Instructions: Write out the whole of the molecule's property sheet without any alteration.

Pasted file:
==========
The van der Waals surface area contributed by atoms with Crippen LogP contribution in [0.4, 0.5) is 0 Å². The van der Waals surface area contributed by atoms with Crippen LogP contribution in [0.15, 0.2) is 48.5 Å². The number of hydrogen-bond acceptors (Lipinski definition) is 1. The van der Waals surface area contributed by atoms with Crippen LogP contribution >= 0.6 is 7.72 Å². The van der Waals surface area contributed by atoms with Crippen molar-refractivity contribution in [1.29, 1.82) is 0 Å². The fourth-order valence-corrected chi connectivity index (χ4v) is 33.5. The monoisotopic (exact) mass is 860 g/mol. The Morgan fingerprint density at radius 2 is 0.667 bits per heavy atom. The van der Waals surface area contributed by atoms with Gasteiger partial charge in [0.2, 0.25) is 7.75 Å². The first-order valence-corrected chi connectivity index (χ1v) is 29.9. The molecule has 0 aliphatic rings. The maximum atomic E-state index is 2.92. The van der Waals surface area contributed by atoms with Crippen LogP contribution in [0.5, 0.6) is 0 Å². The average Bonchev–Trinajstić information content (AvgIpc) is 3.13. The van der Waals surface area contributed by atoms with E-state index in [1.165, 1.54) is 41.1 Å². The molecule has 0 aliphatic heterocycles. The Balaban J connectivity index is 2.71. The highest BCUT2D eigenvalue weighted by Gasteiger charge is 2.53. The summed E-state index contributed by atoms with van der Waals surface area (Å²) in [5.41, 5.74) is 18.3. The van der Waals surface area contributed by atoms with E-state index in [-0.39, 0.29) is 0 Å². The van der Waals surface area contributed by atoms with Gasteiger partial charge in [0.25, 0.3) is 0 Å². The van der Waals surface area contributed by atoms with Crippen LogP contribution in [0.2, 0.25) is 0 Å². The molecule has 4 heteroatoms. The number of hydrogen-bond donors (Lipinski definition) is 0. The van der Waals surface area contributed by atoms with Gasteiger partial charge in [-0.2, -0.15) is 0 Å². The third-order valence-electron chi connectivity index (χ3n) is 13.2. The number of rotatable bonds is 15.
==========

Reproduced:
The van der Waals surface area contributed by atoms with Crippen LogP contribution in [0.4, 0.5) is 0 Å². The van der Waals surface area contributed by atoms with Crippen LogP contribution in [0.15, 0.2) is 48.5 Å². The number of hydrogen-bond acceptors (Lipinski definition) is 1. The van der Waals surface area contributed by atoms with Crippen LogP contribution >= 0.6 is 7.72 Å². The van der Waals surface area contributed by atoms with Crippen molar-refractivity contribution in [1.29, 1.82) is 0 Å². The fourth-order valence-corrected chi connectivity index (χ4v) is 33.5. The monoisotopic (exact) mass is 860 g/mol. The Morgan fingerprint density at radius 2 is 0.667 bits per heavy atom. The van der Waals surface area contributed by atoms with Gasteiger partial charge in [0.2, 0.25) is 7.75 Å². The first-order valence-corrected chi connectivity index (χ1v) is 29.9. The molecule has 0 aliphatic rings. The maximum atomic E-state index is 2.92. The van der Waals surface area contributed by atoms with Crippen LogP contribution in [0.5, 0.6) is 0 Å². The average Bonchev–Trinajstić information content (AvgIpc) is 3.13. The van der Waals surface area contributed by atoms with E-state index in [1.165, 1.54) is 41.1 Å². The molecule has 0 aliphatic heterocycles. The Balaban J connectivity index is 2.71. The highest BCUT2D eigenvalue weighted by Gasteiger charge is 2.53. The summed E-state index contributed by atoms with van der Waals surface area (Å²) in [5.41, 5.74) is 18.3. The van der Waals surface area contributed by atoms with E-state index in [-0.39, 0.29) is 0 Å². The van der Waals surface area contributed by atoms with Gasteiger partial charge in [0.25, 0.3) is 0 Å². The van der Waals surface area contributed by atoms with Crippen LogP contribution in [0.2, 0.25) is 0 Å². The molecule has 4 heteroatoms. The number of hydrogen-bond donors (Lipinski definition) is 0. The van der Waals surface area contributed by atoms with Gasteiger partial charge in [-0.2, -0.15) is 0 Å². The third-order valence-electron chi connectivity index (χ3n) is 13.2. The number of rotatable bonds is 15.